NFL Nation: Mikke Smith

NFC South afternoon update

January, 2, 2013
Time for a run through some odds and ends from around the division:


There’s apparent good news on the injury front. Cornerback Dunta Robinson (concussion) said he expects to be ready for the Jan. 13 playoff game. Coach Mike Smith already has said he expects defensive end John Abraham (ankle) and cornerback Asante Samuel (shoulder) to be ready for the playoff game. Safety William Moore hasn’t returned to practice after missing the final four games of the regular season with a hamstring injury, but the Falcons seem optimistic Moore will return soon.


Quarterback Cam Newton got banged up in the season finale. But the team said tests revealed no fractures of his ribs or ankles. That means Newton won’t be rehabilitating any serious injuries and should be ready for the start of the offseason program.


Linebacker Jonathan Vilma took great exception to a story in which an anonymous player said defensive coordinator Steve Spagnuolo should be fired. What jumps out at me is that Vilma’s major problem seems to be with the use of an anonymous source. He doesn’t take advantage of the opportunity to dispute what the source said. Also, I don’t know that Vilma should be lecturing anyone about the use of anonymous sources. He seemed to be the benefactor of information from anonymous sources at various times during the bounty scandal.

Gregg Williams, who was at the center of the bounty scandal, reportedly has been fired by the St. Louis Rams even though he already is suspended indefinitely. If St. Louis coach and longtime Williams friend Jeff Fisher is giving up on the defensive coordinator, I think it’s a long shot Williams will ever return to the NFL.


The Bucs have signed eight players to futures contracts. Somehow, I don’t think quarterback Adam Weber is the guy coach Greg Schiano was talking about when he said the Bucs could bring in some competition for Josh Freeman.

NFC South midseason bests/worsts

November, 7, 2012
We rolled out our All-NFC South midseason team Wednesday. Now, it’s time to run through some other bests and worsts from the first half of the season.

Best job by a head coach: Atlanta’s Mike Smith is 8-0. You can’t even consider anyone else.

Best job by a general manager: Atlanta’s Thomas Dimitroff. See above explanation.

Worst job by a general manager: Carolina's Marty Hurney. He took the fall after a 1-5 start.

Best signing: Tampa Bay paid dearly for Vincent Jackson. But Josh Freeman finally has a true No. 1 receiver, and it’s paying dividends.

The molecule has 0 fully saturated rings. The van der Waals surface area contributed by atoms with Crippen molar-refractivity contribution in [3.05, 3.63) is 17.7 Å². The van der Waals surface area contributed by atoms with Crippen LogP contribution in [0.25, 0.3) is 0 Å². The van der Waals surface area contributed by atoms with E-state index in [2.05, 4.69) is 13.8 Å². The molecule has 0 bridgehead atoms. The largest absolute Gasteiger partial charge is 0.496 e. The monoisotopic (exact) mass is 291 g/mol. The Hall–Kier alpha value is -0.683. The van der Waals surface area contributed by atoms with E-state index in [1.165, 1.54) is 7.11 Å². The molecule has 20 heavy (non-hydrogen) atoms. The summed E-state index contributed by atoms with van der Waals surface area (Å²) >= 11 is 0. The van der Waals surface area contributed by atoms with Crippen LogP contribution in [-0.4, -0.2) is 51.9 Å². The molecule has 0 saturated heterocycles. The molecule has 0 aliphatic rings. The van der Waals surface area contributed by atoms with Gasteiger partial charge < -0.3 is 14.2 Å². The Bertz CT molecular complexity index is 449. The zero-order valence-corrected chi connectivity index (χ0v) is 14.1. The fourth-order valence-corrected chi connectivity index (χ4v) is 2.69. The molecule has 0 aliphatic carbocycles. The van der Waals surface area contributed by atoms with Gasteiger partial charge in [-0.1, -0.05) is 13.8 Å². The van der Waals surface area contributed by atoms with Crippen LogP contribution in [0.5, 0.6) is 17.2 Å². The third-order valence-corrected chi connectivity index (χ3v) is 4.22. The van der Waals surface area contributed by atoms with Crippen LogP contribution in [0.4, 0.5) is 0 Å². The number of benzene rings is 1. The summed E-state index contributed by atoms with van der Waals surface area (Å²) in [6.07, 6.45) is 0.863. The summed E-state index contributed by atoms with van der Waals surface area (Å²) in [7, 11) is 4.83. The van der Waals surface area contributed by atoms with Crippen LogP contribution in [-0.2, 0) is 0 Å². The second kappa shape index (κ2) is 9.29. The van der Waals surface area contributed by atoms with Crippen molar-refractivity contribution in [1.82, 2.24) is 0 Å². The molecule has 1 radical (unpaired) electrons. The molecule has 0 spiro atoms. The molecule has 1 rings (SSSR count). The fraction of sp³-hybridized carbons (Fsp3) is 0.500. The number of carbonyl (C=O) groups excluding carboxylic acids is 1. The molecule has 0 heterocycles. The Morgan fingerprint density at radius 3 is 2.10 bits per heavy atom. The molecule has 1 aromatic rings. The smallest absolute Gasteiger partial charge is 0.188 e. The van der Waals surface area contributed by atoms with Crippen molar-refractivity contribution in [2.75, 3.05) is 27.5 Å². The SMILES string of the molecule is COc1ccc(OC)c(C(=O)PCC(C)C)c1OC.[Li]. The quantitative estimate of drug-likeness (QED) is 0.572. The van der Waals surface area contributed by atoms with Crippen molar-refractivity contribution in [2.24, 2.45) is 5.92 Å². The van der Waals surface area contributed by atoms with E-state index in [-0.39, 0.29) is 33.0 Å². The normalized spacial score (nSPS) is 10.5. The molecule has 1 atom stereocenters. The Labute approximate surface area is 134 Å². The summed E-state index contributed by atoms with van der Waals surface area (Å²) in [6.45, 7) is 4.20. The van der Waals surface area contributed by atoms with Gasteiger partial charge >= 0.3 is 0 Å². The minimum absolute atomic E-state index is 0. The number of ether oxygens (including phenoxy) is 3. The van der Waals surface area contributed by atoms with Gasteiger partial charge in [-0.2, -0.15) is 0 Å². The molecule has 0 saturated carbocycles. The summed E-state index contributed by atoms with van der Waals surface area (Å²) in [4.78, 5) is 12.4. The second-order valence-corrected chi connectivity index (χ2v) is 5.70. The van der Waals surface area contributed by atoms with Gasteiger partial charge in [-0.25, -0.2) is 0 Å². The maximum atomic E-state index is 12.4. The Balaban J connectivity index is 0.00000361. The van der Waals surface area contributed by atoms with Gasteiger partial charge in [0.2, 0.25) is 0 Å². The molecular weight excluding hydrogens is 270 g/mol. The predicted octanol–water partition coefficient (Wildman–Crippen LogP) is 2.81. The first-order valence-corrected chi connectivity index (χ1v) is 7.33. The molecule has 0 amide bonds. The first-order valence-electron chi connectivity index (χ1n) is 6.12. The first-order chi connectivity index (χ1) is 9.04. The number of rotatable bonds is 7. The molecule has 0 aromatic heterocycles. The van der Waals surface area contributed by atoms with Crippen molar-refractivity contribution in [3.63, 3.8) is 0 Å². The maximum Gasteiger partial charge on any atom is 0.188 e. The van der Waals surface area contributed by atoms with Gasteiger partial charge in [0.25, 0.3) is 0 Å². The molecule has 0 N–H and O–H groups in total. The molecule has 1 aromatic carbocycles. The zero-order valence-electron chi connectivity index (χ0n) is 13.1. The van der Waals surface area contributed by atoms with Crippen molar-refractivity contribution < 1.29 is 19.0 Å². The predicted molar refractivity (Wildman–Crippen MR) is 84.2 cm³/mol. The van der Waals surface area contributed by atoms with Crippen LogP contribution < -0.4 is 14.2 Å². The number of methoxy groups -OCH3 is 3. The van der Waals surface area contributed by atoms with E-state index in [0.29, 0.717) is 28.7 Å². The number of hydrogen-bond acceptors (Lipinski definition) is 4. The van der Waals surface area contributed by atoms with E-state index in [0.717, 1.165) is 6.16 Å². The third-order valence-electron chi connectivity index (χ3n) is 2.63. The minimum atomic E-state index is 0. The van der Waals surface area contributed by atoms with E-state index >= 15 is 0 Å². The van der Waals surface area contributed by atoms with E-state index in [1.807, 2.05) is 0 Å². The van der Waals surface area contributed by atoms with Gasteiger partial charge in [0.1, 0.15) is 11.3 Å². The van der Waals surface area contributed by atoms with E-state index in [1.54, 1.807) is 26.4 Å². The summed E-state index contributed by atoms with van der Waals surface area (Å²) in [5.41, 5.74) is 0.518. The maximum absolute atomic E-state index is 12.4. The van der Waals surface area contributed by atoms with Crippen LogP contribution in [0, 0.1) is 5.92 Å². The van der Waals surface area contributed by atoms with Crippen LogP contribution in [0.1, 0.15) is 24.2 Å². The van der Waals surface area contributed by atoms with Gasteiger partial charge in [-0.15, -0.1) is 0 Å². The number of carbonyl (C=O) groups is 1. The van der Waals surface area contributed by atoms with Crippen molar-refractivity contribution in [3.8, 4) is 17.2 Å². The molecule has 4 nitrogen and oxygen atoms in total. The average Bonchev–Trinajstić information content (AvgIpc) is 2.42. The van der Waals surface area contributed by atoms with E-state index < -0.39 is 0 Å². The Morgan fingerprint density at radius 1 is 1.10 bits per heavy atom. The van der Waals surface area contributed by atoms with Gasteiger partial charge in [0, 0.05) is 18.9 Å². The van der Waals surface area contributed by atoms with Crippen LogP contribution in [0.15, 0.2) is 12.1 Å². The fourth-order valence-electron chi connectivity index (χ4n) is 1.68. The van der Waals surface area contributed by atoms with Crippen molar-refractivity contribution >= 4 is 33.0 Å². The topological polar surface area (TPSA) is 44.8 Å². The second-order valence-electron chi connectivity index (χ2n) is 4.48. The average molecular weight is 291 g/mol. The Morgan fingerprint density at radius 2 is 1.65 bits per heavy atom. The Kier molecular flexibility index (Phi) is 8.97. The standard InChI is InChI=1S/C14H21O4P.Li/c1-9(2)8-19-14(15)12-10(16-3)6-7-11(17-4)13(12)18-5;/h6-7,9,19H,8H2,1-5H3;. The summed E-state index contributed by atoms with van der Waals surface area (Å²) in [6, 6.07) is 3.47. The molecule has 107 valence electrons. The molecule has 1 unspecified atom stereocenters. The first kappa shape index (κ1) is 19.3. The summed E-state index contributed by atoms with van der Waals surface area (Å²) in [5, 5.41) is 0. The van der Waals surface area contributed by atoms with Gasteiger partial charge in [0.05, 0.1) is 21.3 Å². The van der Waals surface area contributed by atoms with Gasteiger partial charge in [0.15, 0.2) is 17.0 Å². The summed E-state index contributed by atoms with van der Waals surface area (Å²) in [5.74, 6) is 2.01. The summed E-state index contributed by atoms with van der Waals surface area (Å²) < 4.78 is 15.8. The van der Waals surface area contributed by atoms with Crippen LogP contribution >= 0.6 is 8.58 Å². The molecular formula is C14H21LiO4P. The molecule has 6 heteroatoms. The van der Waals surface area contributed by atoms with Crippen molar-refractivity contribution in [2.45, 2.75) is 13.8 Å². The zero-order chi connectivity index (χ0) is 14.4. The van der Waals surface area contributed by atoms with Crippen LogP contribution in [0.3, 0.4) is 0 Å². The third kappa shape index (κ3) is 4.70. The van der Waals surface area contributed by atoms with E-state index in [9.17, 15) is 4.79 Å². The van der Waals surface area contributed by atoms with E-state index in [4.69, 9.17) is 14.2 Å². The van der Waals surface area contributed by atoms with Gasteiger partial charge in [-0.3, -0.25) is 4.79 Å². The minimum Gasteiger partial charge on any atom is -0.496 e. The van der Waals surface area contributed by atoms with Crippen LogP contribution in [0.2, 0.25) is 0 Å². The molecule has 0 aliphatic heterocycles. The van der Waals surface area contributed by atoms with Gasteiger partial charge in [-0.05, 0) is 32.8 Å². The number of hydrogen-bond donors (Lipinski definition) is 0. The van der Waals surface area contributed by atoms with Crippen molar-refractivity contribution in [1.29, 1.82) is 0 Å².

Worst signing: You could make a case for New Orleans defensive tackle Brodrick Bunkley. But I think the fact that the contract extension coach Sean Payton signed more than a year ago was voided by the NFL is a fiasco. Maybe this will get resolved happily. But how can you have a coach, who was supposed to be under contract through 2015, sitting on the verge of possible free agency? (Note: Carolina’s signing of running back Mike Tolbert, when the Panthers already had a crowded backfield, gets honorable mention).

Best non-move: Atlanta fans were screaming for the Falcons to sign free-agent defensive end Mario Williams. Dimitroff didn't listen. Ask Buffalo fans how much Williams has helped the Bills.

Rookie of the Year: This one’s become easy after the past few games. Tampa Bay running back Doug Martin has a chance to become one of the NFL’s best and most complete running backs.

Most Valuable Player: Atlanta’s Matt Ryan is the only name fit to appear here.

Biggest disappointment: You can’t hang all of Carolina’s problems on quarterback Cam Newton. But you can put a lot on him. He hasn’t stepped forward at all after a very promising rookie season. This team has been among the biggest disappointments in the NFL. When that happens, the quarterback has to shoulder some of the blame.

Best trade: I still am stunned that Tampa Bay general manager Mark Dominik was able to get anything more than a week of free cab rides in exchange for troubled cornerback Aqib Talib. Dominik had to give up a seventh-round pick next year along with Talib, but he got New England’s fourth-round pick in 2013.

Best coordinator: It’s a tough call between Atlanta’s Mike Nolan on defense and Dirk Koetter on offense. They’ve both been fantastic. But I’ll give the nod to Koetter, because he made two important discoveries -- the screen pass and the fact that Sam Baker can play left tackle in the NFL.

Worst coordinator: It would be too easy to go with New Orleans’ Steve Spagnuolo. Besides, I don’t think he has the personnel he needs to really make his system work. Instead, I’ll go with Carolina offensive coordinator Rob Chudzinski. There’s no question he has personnel to work with, but the results haven’t been there.

Best equipment manager: This time, and this time only, I’m going with Atlanta’s Brian Boigner. We all know that Carolina’s Jackie Miles is the best equipment manager in the history of the NFL, and probably will be a first-ballot selection to the Pro Football Hall of Fame. Miles hasn’t lost his fastball. But Boigner really stepped up a few weeks ago, when he and his assistants jumped into overdrive and got the Falcons out of Philadelphia before Hurricane Sandy arrived.